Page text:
It's a busy Tuesday morning and I'm eating breakfast with my family. Four of us sit around the table tucking into Vegemite toast. But since I am throwing myself (and my family) into an experiment, we are all eating our toast with chopsticks.
My kids (aged seven and eight) happily hoe into their brekkie, chattering away as they navigate the toast from plate to mouth with their novelty utensils. They take it all in their stride. Meanwhile, I'm starving – I never did get the hang of chopsticks.
“It might be easier than you think to make it feel new.”
While we often eat breakfast as a family, today the mood around the table is positively joyful. It feels like we are all playing a game together and it's a lovely way to begin the day.
My kids aren't bickering, my husband's not fretting about getting to work and I'm concentrating so hard on getting food into my mouth that I don't think twice about my dreaded "to do" list.
I'm inflicting this experiment on my family after reading research in Personality and Social Psychology Bulletin that claims doing things in an unconventional way makes everyday experiences feel fresh.
American researchers conducted tests in which participants ate popcorn (with chopsticks!), drank water and watched a video in novel ways. Co-author Robert Smith, of Ohio State University, says that finding new ways to do the same everyday things can stop people getting bored and, in turn, increase their enjoyment.
In an interview for the OSU website, Smith notes that the effect comes from creating a first-time perspective. The theory is that the first time you experience something (it could be an object, a type of food, an activity), you pay more attention to it. As you experience it again and again, you pay less attention until you become bored. But finding a new way to experience it can bring back your original feelings.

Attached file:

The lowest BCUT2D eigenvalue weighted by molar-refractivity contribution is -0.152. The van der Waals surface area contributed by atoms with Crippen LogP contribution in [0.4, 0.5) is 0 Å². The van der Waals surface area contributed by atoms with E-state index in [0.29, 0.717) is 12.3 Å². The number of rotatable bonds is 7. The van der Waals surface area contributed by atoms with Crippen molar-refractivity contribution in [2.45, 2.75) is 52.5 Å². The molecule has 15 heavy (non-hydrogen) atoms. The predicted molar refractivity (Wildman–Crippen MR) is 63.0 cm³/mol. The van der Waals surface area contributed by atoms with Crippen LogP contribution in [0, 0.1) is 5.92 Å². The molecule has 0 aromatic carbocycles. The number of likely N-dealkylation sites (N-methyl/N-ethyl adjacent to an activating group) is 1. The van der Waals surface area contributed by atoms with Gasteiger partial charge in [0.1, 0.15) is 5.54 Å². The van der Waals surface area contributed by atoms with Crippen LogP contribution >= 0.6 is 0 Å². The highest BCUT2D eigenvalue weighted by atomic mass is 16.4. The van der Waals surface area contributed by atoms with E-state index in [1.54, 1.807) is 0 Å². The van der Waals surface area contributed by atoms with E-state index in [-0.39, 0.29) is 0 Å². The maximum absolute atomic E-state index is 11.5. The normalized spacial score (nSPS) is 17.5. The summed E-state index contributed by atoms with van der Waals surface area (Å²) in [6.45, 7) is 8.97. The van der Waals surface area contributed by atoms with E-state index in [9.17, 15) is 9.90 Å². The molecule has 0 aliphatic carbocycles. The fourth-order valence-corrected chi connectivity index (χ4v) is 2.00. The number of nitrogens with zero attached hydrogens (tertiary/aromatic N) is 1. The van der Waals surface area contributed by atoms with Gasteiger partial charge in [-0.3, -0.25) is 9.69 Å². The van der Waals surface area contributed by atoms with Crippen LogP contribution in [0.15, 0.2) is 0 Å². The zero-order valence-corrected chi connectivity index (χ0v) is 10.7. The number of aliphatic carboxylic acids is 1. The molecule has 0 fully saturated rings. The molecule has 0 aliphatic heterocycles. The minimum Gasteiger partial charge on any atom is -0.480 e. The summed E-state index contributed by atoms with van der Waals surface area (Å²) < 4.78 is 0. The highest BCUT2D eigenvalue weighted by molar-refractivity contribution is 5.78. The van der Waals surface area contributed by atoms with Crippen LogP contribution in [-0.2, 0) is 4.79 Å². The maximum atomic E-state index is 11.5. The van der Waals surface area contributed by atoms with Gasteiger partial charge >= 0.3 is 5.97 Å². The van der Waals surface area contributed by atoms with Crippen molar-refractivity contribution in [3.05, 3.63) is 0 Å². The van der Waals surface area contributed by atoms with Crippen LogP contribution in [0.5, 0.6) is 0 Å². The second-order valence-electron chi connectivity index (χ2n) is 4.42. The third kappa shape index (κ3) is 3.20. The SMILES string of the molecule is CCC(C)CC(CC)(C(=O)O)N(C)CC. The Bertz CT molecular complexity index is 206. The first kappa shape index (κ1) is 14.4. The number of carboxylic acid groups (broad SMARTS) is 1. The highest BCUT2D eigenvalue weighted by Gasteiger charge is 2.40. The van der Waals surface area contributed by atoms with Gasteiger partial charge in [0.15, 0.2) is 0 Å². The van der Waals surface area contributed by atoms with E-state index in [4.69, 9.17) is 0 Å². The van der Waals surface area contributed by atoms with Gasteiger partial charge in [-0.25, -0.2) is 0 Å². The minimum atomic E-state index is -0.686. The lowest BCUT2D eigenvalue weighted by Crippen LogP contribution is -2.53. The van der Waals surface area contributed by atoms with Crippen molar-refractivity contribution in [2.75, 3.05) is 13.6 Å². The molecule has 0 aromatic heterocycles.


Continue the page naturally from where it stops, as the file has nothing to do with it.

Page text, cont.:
Smith believes the theory could explain the popularity of pitch-black restaurants that serve diners in the dark. "It may not be anything special about darkness that makes us enjoy food more," he says. "It may be the mere fact that dining in the dark is unusual."
The idea could have other benefits. Instead of buying new furniture, for example, he suggests moving your old, familiar pieces around. "It might be easier than you think to make it feel new," he says. "It is also a lot less wasteful to find new ways to enjoy the things we have, rather than buying new things."
Another big benefit is that it helps you break out of your routine. As well as making my family eat breakfast with chopsticks, I tested the theory by wearing fancy dress (a tutu and bunny ears) to my group exercise class. Yes, I did get a few funny looks, but the silly outfit allowed me to laugh at myself. Even burpees were more fun (honestly).
In a less embarrassing experiment, I discovered new routes to take on the school run. As I walked along unfamiliar streets, I found myself feeling a profound sense of presence. I asked psychologist Jocelyn Brewer to explain why
"When we do something differently, we use a range of new neural pathways and have to place more conscious attention on the activity, make choices and think about what comes next in a sequence; for instance, driving a new way home," she tells me. "This can help us be more mindful and present, which might mean we notice more about our environment."
Of course, there is nothing wrong with doing some things on autopilot. In fact, being able to do some day-to-day activities without thinking about them means that you can use your brain to concentrate on the bigger picture. And, as Brewer notes, it's not like every day can bring an amazing new adventure.
On the other hand, being a little unconventional can introduce new joy to the daily grind. You might get some funny looks from your friends and family, but if it makes you happy, it's worth it.
This article appears in Sunday Life magazine within the Sun-Herald and the Sunday Age on sale September 23.
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